And now I'll get to my point—my fledgling drone business. For almost two decades my wife and I have been freelancing from home as writers. Since she does the lion's share of the work, I have always explored other areas to try and make money. Since I am an artist with a soft spot for photography, drones were a inevitability for me. I picked up a Mavic Pro in the summer of 2017 and one thing led to another. Then after doing my homework I realized I'd never be allowed to make a dime with my drone unless I got a license from the FAA. Wow. OK, so that's not New York State's fault.
So fast forward to 2018. I take a few Hudson Valley Community College (HVCC) drone courses. I study my ass off for the first time since my Chemistry Regents exam in 1988 and I pass the wacky FAA test with an 85. (I've always been a B student.) Then I continue on with my baby steps toward an actual business. This is where the party starts. I come up with the cool business name Droneopolis and am shocked that it is available as a Gmail account. I quickly snag Instagram and Twitter too. It was meant to be, I thought to myself. Droneopolis! (Some squatter has the .com, but whatever.)
Then I start investigating what is required to start a small business in New York State. I wind up using LegalZoom to get the ball rolling and start a LLC. The first hurdle comes when LegalZoom contacts me and informs me that even though the name Droneopolis is awesome and available, NYS will not allow me to have the name Droneopolis because they say it is not an actual word, or based on an actual word, and if I want to use Droneopolis I must explain to the state what it means. Baffled by this small speed bump I sit for a few minutes and think, research, and write. I come up with something and feed it back to LegalZoom who then feeds it back to NYS. I say: "The name Droneopolis is based on the English word metropolis, which means 'A central or principal place of activity.' in this case, the company's central activity will be related to drone photography." Thankfully NYS accepted my explanation.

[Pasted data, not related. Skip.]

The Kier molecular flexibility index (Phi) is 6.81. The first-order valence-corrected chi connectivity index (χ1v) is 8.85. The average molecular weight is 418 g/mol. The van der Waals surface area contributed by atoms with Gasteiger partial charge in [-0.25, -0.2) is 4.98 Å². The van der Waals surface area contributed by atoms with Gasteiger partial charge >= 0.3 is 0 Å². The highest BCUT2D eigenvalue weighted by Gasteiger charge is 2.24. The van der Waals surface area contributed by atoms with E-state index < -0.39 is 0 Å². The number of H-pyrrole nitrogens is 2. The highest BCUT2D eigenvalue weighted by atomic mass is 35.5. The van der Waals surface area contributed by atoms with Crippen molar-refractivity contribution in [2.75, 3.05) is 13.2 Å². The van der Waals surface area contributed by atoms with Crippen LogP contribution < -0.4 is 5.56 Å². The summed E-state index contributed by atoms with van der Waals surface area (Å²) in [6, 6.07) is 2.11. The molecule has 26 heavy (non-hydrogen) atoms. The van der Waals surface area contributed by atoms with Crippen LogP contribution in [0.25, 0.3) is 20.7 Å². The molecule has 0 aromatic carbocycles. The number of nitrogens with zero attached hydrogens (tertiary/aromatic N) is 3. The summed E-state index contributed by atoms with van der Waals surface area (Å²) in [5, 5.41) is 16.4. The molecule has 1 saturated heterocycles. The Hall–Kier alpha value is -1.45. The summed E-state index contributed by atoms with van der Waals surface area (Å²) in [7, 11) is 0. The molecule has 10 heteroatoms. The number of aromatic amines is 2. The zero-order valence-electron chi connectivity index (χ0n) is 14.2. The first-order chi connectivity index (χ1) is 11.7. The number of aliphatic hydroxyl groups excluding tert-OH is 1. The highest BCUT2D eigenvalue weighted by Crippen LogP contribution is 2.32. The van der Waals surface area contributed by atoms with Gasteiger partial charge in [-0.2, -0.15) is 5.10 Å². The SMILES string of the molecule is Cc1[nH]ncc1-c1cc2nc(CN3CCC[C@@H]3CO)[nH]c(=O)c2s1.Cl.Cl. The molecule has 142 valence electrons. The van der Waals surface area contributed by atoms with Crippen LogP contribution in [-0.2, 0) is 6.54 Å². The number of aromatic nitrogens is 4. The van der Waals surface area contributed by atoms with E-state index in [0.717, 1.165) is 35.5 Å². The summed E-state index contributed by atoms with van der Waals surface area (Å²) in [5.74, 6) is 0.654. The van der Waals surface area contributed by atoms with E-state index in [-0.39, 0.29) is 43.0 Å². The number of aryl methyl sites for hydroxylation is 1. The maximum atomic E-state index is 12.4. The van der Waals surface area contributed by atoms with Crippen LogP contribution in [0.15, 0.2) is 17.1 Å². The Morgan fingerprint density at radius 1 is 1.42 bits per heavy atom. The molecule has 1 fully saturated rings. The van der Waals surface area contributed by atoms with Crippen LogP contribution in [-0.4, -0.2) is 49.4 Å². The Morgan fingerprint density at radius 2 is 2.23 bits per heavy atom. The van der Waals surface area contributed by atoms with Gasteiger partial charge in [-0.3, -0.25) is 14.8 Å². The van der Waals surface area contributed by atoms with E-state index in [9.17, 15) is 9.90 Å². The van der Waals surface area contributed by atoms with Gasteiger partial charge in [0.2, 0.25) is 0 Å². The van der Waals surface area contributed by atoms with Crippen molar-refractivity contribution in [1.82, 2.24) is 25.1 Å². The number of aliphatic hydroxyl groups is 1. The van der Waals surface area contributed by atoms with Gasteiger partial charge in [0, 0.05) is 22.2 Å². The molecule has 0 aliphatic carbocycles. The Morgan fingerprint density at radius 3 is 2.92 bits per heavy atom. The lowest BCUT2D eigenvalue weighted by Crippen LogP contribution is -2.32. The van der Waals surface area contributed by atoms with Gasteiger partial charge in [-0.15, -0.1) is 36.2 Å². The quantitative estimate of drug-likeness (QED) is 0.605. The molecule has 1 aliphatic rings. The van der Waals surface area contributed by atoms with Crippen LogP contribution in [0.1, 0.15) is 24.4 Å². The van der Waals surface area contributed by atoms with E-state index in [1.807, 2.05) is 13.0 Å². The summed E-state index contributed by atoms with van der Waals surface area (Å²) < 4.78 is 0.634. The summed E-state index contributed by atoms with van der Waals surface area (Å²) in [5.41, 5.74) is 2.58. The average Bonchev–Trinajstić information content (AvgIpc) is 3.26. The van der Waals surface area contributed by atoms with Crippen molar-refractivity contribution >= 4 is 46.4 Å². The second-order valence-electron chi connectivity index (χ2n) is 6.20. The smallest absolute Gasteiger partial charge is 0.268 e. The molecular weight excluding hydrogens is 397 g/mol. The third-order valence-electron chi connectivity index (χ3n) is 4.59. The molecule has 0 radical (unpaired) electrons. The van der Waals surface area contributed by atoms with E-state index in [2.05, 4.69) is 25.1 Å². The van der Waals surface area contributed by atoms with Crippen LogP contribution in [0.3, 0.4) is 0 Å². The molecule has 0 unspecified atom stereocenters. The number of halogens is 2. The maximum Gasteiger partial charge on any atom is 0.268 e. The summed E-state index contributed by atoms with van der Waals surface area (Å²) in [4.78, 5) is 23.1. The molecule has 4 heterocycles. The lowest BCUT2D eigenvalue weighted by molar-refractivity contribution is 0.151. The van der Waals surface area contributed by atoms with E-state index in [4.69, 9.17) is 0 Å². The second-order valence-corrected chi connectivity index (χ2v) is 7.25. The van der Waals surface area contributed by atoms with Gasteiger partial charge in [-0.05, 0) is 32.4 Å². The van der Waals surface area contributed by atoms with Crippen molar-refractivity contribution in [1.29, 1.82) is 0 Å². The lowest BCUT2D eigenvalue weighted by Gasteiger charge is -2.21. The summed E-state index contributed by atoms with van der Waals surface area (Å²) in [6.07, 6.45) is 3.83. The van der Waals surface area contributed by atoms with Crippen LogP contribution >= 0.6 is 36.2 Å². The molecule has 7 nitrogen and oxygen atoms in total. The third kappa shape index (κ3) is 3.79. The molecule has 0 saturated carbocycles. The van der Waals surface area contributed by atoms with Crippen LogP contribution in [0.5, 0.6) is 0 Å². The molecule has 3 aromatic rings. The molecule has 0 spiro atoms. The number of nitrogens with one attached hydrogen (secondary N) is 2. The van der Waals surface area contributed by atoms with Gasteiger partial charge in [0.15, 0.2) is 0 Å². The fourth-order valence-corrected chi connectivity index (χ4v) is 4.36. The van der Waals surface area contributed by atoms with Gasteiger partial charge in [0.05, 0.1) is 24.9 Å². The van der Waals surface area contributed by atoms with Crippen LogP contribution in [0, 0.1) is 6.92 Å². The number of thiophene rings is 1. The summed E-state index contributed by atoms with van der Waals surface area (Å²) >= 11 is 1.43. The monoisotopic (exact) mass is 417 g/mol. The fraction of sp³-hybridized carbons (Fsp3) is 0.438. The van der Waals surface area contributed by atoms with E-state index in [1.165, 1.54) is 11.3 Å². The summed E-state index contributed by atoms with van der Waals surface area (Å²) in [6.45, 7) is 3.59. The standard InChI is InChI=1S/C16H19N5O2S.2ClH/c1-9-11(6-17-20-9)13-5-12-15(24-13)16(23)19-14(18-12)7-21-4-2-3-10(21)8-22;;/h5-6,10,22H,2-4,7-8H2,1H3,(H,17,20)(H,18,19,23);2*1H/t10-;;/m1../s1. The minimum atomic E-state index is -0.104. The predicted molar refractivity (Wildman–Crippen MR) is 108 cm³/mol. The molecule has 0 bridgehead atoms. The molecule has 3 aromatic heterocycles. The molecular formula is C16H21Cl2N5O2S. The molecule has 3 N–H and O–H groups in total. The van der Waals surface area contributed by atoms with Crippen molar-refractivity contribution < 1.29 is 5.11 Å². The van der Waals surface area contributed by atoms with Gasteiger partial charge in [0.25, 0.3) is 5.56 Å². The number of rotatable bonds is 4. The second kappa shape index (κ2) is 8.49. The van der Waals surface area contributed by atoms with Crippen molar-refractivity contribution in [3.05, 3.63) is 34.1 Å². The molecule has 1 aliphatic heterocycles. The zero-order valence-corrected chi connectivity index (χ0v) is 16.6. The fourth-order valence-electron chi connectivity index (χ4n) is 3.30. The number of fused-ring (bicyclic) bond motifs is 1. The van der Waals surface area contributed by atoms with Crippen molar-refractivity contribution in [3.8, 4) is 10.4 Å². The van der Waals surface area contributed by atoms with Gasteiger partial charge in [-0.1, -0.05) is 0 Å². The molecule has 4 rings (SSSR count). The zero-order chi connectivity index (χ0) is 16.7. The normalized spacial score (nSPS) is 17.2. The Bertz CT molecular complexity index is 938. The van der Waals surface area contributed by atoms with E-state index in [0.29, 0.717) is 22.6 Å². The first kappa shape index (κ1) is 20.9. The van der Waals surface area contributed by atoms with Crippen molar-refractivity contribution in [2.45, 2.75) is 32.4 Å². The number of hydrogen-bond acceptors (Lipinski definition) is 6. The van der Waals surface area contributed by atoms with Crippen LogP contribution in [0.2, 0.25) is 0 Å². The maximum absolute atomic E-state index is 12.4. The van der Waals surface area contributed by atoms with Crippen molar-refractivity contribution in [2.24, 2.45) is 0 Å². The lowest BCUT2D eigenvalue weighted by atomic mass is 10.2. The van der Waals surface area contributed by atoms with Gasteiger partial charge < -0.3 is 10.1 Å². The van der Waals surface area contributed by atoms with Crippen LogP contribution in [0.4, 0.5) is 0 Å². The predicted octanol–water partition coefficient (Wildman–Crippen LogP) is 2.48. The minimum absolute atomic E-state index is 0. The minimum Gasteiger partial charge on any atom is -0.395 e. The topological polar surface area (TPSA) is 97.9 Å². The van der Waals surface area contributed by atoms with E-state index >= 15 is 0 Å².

Onward and upward, I hope.
The next wacky requirement I find is that to start an LLC in NYS you need what's called a Certificate of Publication. In a nutshell, NYS requires a new LLC to publish a legal notice in two newspapers for six weeks. One needs to be a weekly paper and the other needs to be a daily paper. God knows what NYS will do when printed papers disappear entirely. Publishing a Certificate of Publication online only, even though no one under 70 reads a printed paper, is not allowed. So I dance this dance and move forward. As of this writing, I'm still within the six week period and waiting for an affidavit of publication from the two papers so I can then move forward and send that all to NYS along with $50. This is just more pay-to-play business requirements and it reminds me of those wacky laws that are still on the books. Check out this post here to see some. Here is one I actually agree with: "While riding in an elevator, one must talk to no one, and fold his hands while looking toward the door."